I first met Jim Barrett a year ago on a CABE-sponsored tour around some of London's more prestigious social housing developments. Barrett was enthusiastic, garrulous, inquisitive but, most importantly, unpretentious - his unassuming demeanour belying his authority. As chief architect for Dublin City Corporation, he is the ultimate architectural facilitator in the city.
Having worked in private practice, where he nurtured his interest in social housing architecture, he moved to Limerick Corporation, where he rose to chief architect in the early '80s. At the time of the Urban Renewal Act of 1986, 'Limerick was a great place to be, where lots of elements came together'. It had 'plenty of potential, an ambitious council and loads of money' - the holy trinity for architectural quality.
Since moving to his current position, Barrett revels in a 'huge amount of work', and he is keen to be involved at many levels.
When pushed, he describes himself as 'an architectural manager', rather than a designer: a client/architect. At any given stage of a project Barrett will advise on how best to do things, suggest a strategy, argue for its implementation and monitor the process all the way through to completion.
Dublin City Corporation has been divided into various areas, with a lead architect allocated to each zone, so when it comes to the day-to-day running of a particular project, Barrett acknowledges that there are plenty of people who can do that, while he moves on to the next challenge.
Ireland has developed rapidly in recent years, attracting and securing inward investment in high-technology processes and service-sector industries. It now boasts an 11 per cent per annum rise in gross domestic product (compared with three per cent in the UK). With 25 per cent of all US investment in the EU going to Ireland, Dublin has benefited from significant economic growth in the past two decades.
Barrett recognises that the benefits far outweigh the difficulties, and is refreshingly upbeat about issues which seem to worry those of lesser constitutions in Britain.
'Nobody could have anticipated the phenomenal economic growth that this country has seen in the last decade, ' he says.
'The effects are sometimes seen as troubling, but I prefer to see them as advantages.'
The city's population is increasing by 25,000 every year, and Barrett is aware that 'the prospect of buying a house in Dublin is only a dream for most people today'. He believes that he can address this problem through 'conditionality', setting guaranteed percentages of social housing on speculative developments. Currently in any given private development of six units or more 20 per cent must be given over to social housing.
Understandably, many small developers hoping to cash in on the inflated housing market boom have been wary - querying the ability of the social housing element to reflect market value, and wary of the knockon effect of frightening off prized clients.
Barrett is not unsympathetic, recognising that 'you don't want someone changing their motorbike oil on the drive outside your £400,000 apartment', so additional funding has been used to sweeten the pill.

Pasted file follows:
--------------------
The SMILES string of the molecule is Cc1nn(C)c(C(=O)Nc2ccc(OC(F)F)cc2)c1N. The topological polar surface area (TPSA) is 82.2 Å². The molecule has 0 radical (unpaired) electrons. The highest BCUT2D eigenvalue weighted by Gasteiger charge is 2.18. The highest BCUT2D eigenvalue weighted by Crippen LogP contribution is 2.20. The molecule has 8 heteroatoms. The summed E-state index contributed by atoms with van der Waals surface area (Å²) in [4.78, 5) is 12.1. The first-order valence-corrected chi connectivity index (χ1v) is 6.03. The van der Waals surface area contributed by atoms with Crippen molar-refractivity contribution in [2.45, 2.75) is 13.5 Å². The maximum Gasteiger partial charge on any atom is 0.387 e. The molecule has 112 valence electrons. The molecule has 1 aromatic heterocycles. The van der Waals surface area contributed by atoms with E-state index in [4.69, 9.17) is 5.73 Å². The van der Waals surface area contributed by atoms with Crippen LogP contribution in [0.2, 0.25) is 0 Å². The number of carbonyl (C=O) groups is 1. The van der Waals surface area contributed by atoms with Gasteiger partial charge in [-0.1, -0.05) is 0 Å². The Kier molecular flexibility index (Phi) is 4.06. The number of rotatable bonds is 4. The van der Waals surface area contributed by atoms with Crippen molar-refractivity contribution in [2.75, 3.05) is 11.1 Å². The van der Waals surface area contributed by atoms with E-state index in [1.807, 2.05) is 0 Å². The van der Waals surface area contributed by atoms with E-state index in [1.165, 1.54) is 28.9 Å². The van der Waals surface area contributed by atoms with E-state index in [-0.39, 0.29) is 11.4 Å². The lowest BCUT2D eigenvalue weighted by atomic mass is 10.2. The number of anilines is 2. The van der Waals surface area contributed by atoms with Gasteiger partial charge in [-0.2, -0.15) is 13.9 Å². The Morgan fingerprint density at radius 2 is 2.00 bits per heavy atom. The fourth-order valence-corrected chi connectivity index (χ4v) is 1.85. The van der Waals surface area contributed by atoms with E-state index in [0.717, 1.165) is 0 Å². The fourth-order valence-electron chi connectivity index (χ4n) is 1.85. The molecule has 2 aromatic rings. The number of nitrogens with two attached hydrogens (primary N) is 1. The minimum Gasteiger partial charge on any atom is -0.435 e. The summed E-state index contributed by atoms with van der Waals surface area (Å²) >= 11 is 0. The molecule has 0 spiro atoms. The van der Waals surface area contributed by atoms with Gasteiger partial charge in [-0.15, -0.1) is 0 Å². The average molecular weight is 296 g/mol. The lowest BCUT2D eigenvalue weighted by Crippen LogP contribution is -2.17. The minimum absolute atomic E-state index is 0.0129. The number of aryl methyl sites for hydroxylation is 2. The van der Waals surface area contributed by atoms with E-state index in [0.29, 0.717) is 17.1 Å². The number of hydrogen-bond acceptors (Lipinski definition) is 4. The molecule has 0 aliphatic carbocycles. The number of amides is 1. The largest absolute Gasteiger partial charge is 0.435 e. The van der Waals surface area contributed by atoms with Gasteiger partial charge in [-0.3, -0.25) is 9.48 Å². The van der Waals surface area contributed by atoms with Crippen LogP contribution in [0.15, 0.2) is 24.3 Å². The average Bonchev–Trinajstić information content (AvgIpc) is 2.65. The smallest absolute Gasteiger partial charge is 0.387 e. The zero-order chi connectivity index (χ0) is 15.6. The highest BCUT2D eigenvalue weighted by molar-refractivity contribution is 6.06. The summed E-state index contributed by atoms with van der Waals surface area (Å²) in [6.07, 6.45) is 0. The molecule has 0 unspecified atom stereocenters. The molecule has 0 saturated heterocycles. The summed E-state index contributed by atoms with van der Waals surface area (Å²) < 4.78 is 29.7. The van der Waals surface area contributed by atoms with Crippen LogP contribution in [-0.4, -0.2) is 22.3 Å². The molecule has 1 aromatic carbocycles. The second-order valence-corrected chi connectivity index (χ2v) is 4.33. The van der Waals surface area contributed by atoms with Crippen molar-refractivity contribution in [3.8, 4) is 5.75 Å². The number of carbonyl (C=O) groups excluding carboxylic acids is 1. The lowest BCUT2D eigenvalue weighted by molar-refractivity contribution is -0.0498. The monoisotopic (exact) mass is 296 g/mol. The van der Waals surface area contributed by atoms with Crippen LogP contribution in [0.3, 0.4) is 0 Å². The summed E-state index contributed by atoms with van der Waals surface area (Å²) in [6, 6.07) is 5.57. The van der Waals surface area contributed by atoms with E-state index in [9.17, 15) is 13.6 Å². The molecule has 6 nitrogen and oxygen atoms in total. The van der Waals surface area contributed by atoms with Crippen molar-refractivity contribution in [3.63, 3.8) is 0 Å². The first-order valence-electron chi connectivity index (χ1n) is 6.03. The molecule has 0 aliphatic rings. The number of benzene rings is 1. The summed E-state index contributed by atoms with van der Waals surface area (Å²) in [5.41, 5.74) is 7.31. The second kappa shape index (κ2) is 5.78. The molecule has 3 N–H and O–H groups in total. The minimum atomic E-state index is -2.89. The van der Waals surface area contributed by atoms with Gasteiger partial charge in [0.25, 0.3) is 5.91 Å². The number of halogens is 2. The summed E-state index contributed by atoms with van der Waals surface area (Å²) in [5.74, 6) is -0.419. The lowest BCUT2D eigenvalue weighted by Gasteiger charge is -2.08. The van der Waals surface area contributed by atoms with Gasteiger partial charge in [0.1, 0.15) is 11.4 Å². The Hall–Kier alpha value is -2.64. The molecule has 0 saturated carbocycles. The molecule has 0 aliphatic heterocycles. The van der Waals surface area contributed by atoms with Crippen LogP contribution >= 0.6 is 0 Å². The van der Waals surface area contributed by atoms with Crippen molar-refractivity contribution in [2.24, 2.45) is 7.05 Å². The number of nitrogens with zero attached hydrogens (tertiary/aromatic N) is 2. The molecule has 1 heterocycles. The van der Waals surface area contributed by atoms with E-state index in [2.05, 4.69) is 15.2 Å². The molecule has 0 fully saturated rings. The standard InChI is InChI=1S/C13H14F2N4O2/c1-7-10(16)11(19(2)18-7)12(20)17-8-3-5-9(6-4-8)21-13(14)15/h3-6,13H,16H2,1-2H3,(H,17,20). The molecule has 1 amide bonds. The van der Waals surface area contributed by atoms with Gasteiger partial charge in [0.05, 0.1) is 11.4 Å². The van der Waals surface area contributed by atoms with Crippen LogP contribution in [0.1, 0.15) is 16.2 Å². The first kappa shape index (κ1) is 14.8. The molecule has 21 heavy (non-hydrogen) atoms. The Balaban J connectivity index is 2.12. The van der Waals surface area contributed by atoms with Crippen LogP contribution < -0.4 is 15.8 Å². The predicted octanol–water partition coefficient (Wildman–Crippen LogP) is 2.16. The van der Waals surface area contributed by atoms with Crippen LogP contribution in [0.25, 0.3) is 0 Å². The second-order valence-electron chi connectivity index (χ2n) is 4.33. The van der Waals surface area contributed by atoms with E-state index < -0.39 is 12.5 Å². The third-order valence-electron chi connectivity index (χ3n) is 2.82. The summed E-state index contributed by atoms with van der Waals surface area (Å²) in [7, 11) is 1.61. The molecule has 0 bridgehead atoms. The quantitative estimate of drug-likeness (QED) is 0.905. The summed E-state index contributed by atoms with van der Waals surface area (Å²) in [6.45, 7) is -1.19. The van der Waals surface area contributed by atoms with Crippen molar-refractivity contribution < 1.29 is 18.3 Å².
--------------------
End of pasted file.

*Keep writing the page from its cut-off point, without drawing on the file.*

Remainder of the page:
Many developers seem to be happy to get involved in 'conjoined site deals' which separate the social housing from the more salubrious market areas. Even though Barrett sees this as 'not exactly in the spirit of the social-mix ideal', he is keen to explore a variety of different mechanisms if it succeeds in alleviating the housing 'crisis'.
Transport is not in his remit but he has clear views on the subject. As someone whose business is to create pleasant urban spaces, he is directly affected by the transport gridlock throughout much of the city. 'The transport and housing problems are also a manifestation of our successful economy, ' he says. 'The reality is that success fuels demand, and the supply, at the moment, can't keep up.'
Of the recently started relief route through the central area, he says: 'We have spent more time talking about building the bore-tunnel relief road than building it, ' hinting that sometimes important projects need to be railroaded through.
Fifty-four peripheral sites, described by Barrett as 'secondary spaces', have been identified for redevelopment - those areas being subsumed by Dublin's growth. He has brought in 'young architects with flair - sometimes unknown practices', and for a nominal fee 'they can gain experience with the chance of winning a commission'.
'There is a great sense of well-being in Dublin, ' says Barrett, obviously proud of what he has achieved. The Newmarket project he likens to Covent Garden; Ian Ritchie's spire project and Calatrava's new bridge are both under way. A lot of urban dereliction has been cleared and improved, but he recognises that it is not a static problem and that there is much more to be done. He is greatly pleased that development (he encourages refurbishment rather than new build) is facing towards the Shannon - 'the finest river in Europe' - and he was personally responsible for the revitalised boardwalks along the banks of the river.
Barrett is certainly a man who revels in solving perceived problems and does not shirk his responsibility to intervene.
At the close of our interview he told me he was in a hurry because he was flying out to Sarajevo that evening. Sensing my incredulity, he quickly reassured me that he was just popping over to visit his brother. Even so, I would not be surprised if he had a sketch masterplan in his back pocket, just in case.